Flying from San Francisco to Los Angeles can be a huge pain in the ass. You can expect to spend over $200 on your plane ticket, plus another five hours of traveling door-to-door thanks to traffic, security, and other headaches. This is the type of hassle-rich trip — short but overly expensive and overly complicated — that a new startup called Zunum Aero is aiming to reinvent.
The Kirkland, Washington-based company, which came out of stealth mode today, plans to build a fleet of hybrid electric jets to sell to major carriers for service on densely traveled regional routes like San Francisco to Los Angeles or Boston to Washington, DC. The company has received backing from Boeing and JetBlue Technology Ventures, a subsidiary of JetBlue Airways.
Lower operating costs (i.e., no fueling) will allow carriers to reduce fares by 40 to 80 percent, they predict. And by flying a smaller aircraft that would be subject to fewer TSA regulations, Zunum claims it will take less time to go through security before boarding one of its planes.
Zunum aims to build several models of hybrid-electric propulsion jets. At launch, its first class of aircraft will be tiny, in the 10–15 foot range, with a 10-passenger capacity and a range of up to 700 miles on a single charge. (Think San Francisco to Portland or Atlanta to DC.) Those planes can be expected to roll off the assembly line by the early 2020s, the company’s CEO Ashish Kumar told The Verge. By the 2030s, as electric battery technology improves, Zunum hopes to build larger aircraft that can carry up to 50 passengers and travel up to 1,000 miles on a single charge. (Think Seattle to LA or Boston to Jacksonville, Florida.)
“We’re entering the golden era where we’ll have high-speed links to every community on the backs of quiet, sustainable hybrid-electric technology,” Kumar said. “And that’s going to happen really fast.”
Zunum has been in the works for three years. Kumar is a veteran of Silicon Valley, having worked at Google, Microsoft, Dell, and McKinsey. His co-founders are Matt Knapp, an engineer who has helped build jets and rockets, and Kiruba Haran, a University of Illinois professor who leads a NASA-funded program to develop electric airliners.
Zunum’s aircraft will feature hybrid electric motors with the capacity to accept recharging power from a variety of sources. Because airplanes are typically kept in service for up to 30 years, Kumar says its important for Zunum’s aircraft to be future proof. That means designing them to be compatible with future battery designs and range-extending generators, with an eye toward ultimately switching from hybrid propulsion to fully electric motors once the technology catches up.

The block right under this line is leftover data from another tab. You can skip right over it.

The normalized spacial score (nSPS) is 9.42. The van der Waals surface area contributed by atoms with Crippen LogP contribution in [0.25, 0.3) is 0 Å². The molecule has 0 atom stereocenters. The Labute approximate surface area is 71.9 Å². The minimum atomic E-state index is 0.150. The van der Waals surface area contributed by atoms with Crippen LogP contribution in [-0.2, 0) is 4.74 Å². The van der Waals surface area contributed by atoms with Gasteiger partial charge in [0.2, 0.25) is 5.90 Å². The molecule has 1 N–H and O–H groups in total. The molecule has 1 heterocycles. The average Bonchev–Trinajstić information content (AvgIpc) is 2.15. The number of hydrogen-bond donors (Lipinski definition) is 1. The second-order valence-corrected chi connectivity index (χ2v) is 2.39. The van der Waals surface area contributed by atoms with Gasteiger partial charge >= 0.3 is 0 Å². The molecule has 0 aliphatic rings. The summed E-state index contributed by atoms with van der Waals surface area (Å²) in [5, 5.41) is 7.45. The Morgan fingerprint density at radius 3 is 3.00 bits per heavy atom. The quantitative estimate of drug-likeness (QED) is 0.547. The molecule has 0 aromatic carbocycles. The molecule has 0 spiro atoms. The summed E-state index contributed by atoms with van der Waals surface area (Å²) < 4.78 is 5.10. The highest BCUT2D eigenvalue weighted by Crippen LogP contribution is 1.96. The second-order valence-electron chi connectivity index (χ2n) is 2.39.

While more and more electric cars are introduced onto the road, electric-powered aviation is still in its infancy. Tougher demands such as battery weight, in addition to regulatory requirements, have resulted in far fewer strides in electric aviation, experts say. An all-electric plane in Germany recently broke a record, flying 211 mph over a distance of under two miles. Airbus has been developing its own electric plane prototype called the E-Fan concept, which became the first electric plane to fly across the English Channel in 2015.
Having just completed work on its powertrain and preliminary design of its aircraft, Zunum says its now in the “build phase.” Still, the startup has a ways to go if it’s to meet its projections. Zunum is about as small as they come, with under 10 employees right now, but Kumar says the plan is to ramp up aggressively. He wouldn’t reveal the amount of funding he’s received from Boeing and JetBlue, nor the total amount of money raised.
What Kumar would disclose, however, is the origin of his company’s name. “Zunum” is a derivation of “tzunuum,” the Mayan word for hummingbird. Think small, fast, and quiet.
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